A kind of atemporality has long been a feature of superhero stories: is Tim Burton’s Batman set in the past or the future? Is Tim Sales’? Is Batman the Animated Series? Each blends sci-fi with lo-fi, hoods with hoodies, art deco with chrome and steel. Similarly in Batman and Robin we get Toad’s 50esque Jalopy and a flying Batmobile, criminals dressed in something approaching the style of 30s gangsters and dollatrons, an old fashioned heist with very newfangled ends, cops in antiquated uniforms lit up by glowing neon. But while Dini and co wanted atemporality to lend the cartoon a mythic, eternal quality, it seems to me that the Morrison, Quitely, Sinclair team were interested in using it to generate something else entirely. Instead of a mythic unity we get strangeness, and perhaps disunity. To me these early issues feel like a world that doesn’t quite fit together and Sinclair’s rejection of smooth gradations in favour of fuzzy blocks of semi-naturalistic colour contribute significantly to my reading. By bringing to mind software gone wrong, corrupt software even, I’m given the sense that Batman and Robin exist in universe that hasn’t loaded up properly, that on some fundamental level isn’t right, which, given that Batman isn’t Bruce Wayne anymore and that Gotham is a commonly understood to be a city permanently on the edge of madness, would fit.
Digging further into this view, it’s interesting to note that Sinclair’s pet effect stands out most prominently in those panels that feature shots of the sky. The tension between the organic swirl of the colours that make up the ether, and the blocky, fragmented gradations makes for particularly striking imagery. There’s something very wrong when the heavens go haywire: the Cthulhu mythos promises that sort of thing, as do any number of stories that feature supernatural and extra-terrestrial threats. A strange sky is one of the first sure fire signs that the entire cosmic order is maybe, just maybe against you. But there’s a beauty to what Sinclair’s doing too. His fuzzy colours seem bent on denying the possibility of pure negative space, or minimalist background detail. Instead backgrounds that could have been inconsequential are turned into distinct environments in their own right and beg to be noticed, wallowed in even. Take a look at this panel, in other hands the light radiating out of the bat-signal might as well be invisible for all the attention that would be lavished on it by the reader, but Sinclair gives us otherworldly waves of colour washing across the frame. Glo-fi, indeed.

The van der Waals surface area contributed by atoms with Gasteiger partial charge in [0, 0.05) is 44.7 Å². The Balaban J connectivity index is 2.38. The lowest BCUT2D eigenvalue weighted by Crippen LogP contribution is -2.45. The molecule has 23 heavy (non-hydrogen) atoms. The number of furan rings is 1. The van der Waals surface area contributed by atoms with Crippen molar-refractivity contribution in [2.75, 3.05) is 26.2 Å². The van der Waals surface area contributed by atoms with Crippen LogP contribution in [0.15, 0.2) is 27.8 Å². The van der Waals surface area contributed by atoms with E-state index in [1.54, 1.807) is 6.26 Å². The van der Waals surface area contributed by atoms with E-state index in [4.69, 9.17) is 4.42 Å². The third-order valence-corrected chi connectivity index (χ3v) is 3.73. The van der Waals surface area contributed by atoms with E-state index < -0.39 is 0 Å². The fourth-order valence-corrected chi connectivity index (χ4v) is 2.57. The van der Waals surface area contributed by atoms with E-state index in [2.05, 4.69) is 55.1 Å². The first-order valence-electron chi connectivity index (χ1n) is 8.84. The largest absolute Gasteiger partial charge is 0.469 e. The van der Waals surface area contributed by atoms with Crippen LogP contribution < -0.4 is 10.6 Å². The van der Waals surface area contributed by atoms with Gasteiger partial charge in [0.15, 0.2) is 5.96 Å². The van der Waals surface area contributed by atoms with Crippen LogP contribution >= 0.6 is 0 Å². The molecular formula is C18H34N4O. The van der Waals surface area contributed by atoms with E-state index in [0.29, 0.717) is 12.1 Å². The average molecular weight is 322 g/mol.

I have to own up to personal preference here, I find much of the imagery attractive for a whole mess of reasons, some of which have their roots in my interest in the reappropriation of damned art styles, formalism, mash-ups, on way the art reinforces/generates the themes and feel of the book, etc.. some of which are more idiosyncratic. Morrison has spoken of his “bubblegum acid” take on Batman and Robin*, which is pretty amusing from my point of view since the art fits uncannily with one of my own psychedelic experiences: a bad trip turned good that ended with me slack jawed starring up into an electric sky almost identical to the one in the panel that opened this post.
There’s lots more to be said. Let’s have a fight about it in the comments.
*Here’s more from Morrison
“[I] wanted to show a healthier Gotham City too… so my artists and I have taken a different tack and we want to show the cool, vibrant side of Gotham, the energy and excitement that would draw people to live and visit there… [Gotham] should be the loudest, sexiest, jazziest city on Earth. It has the best restaurants, the best theaters, the best art, the best criminals, the best crimefighters etc etc. People put up with the weird crime for the sheer buzz.”
If Gotham is supposed to be a wild cultural hub, if it’s supposed to have a buzz, then it makes sense that the imagery used to support that vision of the city should be attractive, design conscious (Frank’s got those bases covered every time), and reflect cutting edge art trends. And it’s my contention that Sinclair’s colouring does just that, albeit in a relatively understated way, by toying with glo-fi comic book imagery.